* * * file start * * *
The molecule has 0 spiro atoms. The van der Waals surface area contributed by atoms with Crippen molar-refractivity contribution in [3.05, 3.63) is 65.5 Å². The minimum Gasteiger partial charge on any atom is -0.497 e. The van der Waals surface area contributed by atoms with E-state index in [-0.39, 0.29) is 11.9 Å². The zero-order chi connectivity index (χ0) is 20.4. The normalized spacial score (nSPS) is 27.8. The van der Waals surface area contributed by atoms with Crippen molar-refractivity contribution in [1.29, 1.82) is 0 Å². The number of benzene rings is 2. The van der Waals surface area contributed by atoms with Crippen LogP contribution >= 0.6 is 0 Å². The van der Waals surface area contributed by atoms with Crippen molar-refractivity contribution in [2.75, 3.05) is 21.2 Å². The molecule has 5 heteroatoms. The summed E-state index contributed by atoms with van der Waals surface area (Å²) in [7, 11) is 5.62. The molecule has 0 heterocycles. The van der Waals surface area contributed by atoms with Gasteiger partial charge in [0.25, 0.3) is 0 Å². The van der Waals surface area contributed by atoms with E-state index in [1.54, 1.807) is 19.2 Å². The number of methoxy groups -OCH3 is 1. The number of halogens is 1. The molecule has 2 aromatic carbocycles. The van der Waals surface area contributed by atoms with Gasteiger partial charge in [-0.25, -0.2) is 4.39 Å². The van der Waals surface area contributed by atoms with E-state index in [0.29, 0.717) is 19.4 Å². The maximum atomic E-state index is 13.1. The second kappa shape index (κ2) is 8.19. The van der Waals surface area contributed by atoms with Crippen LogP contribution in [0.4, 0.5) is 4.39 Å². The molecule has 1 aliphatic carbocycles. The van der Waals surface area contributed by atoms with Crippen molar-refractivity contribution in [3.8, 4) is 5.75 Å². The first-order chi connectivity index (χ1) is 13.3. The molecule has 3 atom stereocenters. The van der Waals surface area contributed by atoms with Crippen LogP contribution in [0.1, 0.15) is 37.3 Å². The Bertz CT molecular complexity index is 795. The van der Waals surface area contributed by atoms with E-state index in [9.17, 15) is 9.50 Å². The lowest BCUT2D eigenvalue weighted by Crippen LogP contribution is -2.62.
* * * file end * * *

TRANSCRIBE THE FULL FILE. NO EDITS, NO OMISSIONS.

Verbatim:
The molecule has 0 spiro atoms. The van der Waals surface area contributed by atoms with Crippen molar-refractivity contribution in [3.05, 3.63) is 65.5 Å². The minimum Gasteiger partial charge on any atom is -0.497 e. The van der Waals surface area contributed by atoms with E-state index in [-0.39, 0.29) is 11.9 Å². The zero-order chi connectivity index (χ0) is 20.4. The normalized spacial score (nSPS) is 27.8. The van der Waals surface area contributed by atoms with Crippen molar-refractivity contribution in [1.29, 1.82) is 0 Å². The number of benzene rings is 2. The van der Waals surface area contributed by atoms with Crippen LogP contribution >= 0.6 is 0 Å². The van der Waals surface area contributed by atoms with Crippen molar-refractivity contribution in [2.75, 3.05) is 21.2 Å². The molecule has 5 heteroatoms. The summed E-state index contributed by atoms with van der Waals surface area (Å²) in [7, 11) is 5.62. The molecule has 0 heterocycles. The van der Waals surface area contributed by atoms with Gasteiger partial charge in [0.25, 0.3) is 0 Å². The van der Waals surface area contributed by atoms with E-state index in [1.54, 1.807) is 19.2 Å². The number of methoxy groups -OCH3 is 1. The number of halogens is 1. The molecule has 2 aromatic carbocycles. The van der Waals surface area contributed by atoms with Gasteiger partial charge in [-0.25, -0.2) is 4.39 Å². The van der Waals surface area contributed by atoms with E-state index in [0.29, 0.717) is 19.4 Å². The maximum atomic E-state index is 13.1. The second kappa shape index (κ2) is 8.19. The van der Waals surface area contributed by atoms with Crippen LogP contribution in [0.4, 0.5) is 4.39 Å². The molecule has 1 aliphatic carbocycles. The van der Waals surface area contributed by atoms with Crippen molar-refractivity contribution in [3.8, 4) is 5.75 Å². The first-order chi connectivity index (χ1) is 13.3. The molecule has 3 atom stereocenters. The van der Waals surface area contributed by atoms with Crippen LogP contribution in [0.1, 0.15) is 37.3 Å². The Bertz CT molecular complexity index is 795. The van der Waals surface area contributed by atoms with E-state index in [9.17, 15) is 9.50 Å². The lowest BCUT2D eigenvalue weighted by Crippen LogP contribution is -2.62.